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Ann Plast Surg. 1998 Dec;41(6):606-13; discussion 613-7.

Abdominal wall closure after selective aponeurotic incision and undermining.

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1
Division of Plastic Surgery, University of São Paulo School of Medicine, Hospital Jaraguá, Brazil.

Abstract

The tension required to pull the anterior and the posterior rectus sheaths toward the midline was studied in 20 fresh cadavers at two levels: 3 cm above and 2 cm below the umbilicus. The quotient of the force used to mobilize the aponeurotic site to the midline and its resulting displacement was called the traction index. These indices were compared in three situations: (1) prior to any aponeurotic undermining, (2) after the incision of the anterior rectus sheath and the undermining of the rectus muscle from its posterior sheath, and (3) after additionally releasing and undermining the external oblique muscle. A significant decrease in aponeurotic resistance was observed after each dissection. The anterior sheath showed higher resistance to traction compared with the posterior sheath on both levels. No statistical difference was noted in the comparison of the values of the aponeurosis above and below the umbilicus. These results suggest that these procedures are effective in assisting in the closure of abdominal wall defects because these maneuvers decrease substantially the tension required for advancement of the aponeurotic edges.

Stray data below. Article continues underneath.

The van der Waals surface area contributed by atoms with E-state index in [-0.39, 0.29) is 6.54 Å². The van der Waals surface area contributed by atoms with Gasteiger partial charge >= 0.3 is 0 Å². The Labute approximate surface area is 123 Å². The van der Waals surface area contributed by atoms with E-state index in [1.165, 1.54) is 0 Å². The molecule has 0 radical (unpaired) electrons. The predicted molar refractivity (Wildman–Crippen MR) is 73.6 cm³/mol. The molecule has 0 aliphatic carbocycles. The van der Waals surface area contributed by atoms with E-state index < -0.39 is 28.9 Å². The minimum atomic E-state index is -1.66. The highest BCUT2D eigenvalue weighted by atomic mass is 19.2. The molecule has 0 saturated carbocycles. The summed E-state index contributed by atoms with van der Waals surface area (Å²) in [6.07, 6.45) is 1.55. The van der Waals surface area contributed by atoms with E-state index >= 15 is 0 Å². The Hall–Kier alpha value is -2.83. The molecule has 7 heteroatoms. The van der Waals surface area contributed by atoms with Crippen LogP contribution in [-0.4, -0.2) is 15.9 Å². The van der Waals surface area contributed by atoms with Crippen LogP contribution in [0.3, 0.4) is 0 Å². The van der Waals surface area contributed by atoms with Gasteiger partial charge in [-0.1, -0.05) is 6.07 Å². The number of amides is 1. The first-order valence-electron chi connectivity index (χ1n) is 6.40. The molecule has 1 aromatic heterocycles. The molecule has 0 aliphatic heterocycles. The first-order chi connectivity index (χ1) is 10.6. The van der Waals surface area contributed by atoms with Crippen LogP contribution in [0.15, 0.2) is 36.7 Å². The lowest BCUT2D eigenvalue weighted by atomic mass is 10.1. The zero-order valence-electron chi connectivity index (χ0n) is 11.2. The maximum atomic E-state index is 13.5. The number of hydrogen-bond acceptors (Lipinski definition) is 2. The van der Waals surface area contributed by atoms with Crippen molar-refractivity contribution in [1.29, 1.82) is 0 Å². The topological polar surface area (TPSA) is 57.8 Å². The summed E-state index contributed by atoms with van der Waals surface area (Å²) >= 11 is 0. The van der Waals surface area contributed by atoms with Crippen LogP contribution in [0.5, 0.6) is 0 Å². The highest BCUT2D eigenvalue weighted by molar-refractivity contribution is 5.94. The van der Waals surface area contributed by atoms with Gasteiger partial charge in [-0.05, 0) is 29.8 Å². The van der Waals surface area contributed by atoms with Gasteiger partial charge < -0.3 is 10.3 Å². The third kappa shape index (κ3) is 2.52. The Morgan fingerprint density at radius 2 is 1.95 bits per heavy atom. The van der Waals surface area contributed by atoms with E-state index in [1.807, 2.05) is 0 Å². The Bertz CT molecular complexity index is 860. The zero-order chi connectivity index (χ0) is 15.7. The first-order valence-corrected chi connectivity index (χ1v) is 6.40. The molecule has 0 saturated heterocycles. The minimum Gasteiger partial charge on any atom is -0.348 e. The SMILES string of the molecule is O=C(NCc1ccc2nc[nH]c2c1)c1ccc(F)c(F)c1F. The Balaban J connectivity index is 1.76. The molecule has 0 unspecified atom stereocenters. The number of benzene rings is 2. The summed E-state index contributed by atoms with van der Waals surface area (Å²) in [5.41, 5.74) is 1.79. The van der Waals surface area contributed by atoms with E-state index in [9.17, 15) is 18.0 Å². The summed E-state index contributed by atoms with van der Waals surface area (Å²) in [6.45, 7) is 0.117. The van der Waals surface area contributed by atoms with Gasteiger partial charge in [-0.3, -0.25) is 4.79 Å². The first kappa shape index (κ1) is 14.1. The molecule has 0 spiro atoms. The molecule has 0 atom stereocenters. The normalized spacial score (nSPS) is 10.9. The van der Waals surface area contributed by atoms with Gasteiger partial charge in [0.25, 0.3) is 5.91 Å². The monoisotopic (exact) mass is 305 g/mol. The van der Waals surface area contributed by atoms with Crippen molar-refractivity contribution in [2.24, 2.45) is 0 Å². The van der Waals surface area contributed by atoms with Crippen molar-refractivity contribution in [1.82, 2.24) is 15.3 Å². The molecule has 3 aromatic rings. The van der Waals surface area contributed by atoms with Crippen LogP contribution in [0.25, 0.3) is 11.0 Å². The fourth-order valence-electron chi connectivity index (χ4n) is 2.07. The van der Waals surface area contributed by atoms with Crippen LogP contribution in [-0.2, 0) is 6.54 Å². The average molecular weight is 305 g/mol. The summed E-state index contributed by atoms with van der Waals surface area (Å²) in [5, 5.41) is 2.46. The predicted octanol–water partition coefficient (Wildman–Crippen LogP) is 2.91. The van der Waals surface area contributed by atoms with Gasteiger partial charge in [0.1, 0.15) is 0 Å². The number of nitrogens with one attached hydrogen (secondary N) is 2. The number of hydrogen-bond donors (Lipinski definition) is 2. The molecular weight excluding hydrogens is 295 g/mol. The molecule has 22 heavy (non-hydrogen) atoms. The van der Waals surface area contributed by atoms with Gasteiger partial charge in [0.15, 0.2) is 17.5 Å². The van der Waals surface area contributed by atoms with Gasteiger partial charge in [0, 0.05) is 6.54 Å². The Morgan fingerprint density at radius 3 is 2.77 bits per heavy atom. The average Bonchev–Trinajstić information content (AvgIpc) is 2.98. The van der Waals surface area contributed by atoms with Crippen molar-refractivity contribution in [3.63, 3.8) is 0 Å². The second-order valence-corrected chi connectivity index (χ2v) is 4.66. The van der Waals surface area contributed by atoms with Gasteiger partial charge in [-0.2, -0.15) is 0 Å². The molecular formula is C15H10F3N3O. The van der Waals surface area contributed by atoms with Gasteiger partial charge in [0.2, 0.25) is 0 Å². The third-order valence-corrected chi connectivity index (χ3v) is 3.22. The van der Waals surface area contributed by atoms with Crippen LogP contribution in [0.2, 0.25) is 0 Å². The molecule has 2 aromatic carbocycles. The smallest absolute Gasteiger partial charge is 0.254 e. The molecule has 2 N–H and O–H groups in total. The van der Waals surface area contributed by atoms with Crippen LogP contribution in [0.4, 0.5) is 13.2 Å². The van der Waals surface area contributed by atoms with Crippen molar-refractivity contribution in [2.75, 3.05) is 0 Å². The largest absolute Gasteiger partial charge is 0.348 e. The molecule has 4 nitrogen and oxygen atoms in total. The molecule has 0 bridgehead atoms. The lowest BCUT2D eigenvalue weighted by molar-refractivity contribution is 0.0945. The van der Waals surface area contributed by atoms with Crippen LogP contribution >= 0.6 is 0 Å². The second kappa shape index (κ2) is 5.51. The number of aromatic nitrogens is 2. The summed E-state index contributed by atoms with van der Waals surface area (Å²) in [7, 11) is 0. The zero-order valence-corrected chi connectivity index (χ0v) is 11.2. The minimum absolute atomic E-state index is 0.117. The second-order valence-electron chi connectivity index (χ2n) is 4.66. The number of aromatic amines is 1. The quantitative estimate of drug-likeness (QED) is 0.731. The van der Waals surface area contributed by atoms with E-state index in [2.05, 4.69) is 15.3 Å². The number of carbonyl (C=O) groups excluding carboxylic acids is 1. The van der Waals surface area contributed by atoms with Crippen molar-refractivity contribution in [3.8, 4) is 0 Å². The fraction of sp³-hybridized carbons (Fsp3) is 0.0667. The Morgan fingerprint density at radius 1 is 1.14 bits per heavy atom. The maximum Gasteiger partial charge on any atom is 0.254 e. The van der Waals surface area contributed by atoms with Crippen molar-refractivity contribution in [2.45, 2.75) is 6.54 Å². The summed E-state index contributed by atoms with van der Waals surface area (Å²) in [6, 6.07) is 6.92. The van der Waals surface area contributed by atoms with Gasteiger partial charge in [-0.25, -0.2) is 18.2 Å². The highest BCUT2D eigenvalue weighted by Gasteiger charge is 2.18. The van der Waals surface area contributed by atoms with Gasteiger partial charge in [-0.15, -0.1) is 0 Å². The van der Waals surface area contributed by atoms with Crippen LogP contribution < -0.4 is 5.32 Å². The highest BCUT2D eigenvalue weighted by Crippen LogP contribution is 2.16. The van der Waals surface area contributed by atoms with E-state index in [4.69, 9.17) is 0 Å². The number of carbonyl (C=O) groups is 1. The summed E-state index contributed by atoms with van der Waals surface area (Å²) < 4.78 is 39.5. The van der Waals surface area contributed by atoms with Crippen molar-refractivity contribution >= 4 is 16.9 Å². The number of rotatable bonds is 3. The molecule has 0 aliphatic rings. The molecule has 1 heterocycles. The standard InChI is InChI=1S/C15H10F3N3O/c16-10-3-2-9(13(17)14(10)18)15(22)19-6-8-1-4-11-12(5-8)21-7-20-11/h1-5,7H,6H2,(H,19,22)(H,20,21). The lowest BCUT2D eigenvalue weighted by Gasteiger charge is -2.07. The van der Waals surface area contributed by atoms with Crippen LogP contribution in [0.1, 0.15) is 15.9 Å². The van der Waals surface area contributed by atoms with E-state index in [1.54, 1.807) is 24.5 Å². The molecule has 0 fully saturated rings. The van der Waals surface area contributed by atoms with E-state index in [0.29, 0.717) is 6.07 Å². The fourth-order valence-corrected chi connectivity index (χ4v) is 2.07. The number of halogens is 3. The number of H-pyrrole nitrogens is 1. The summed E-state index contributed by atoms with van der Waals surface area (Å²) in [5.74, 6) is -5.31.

PMID:
9869133
[Indexed for MEDLINE]
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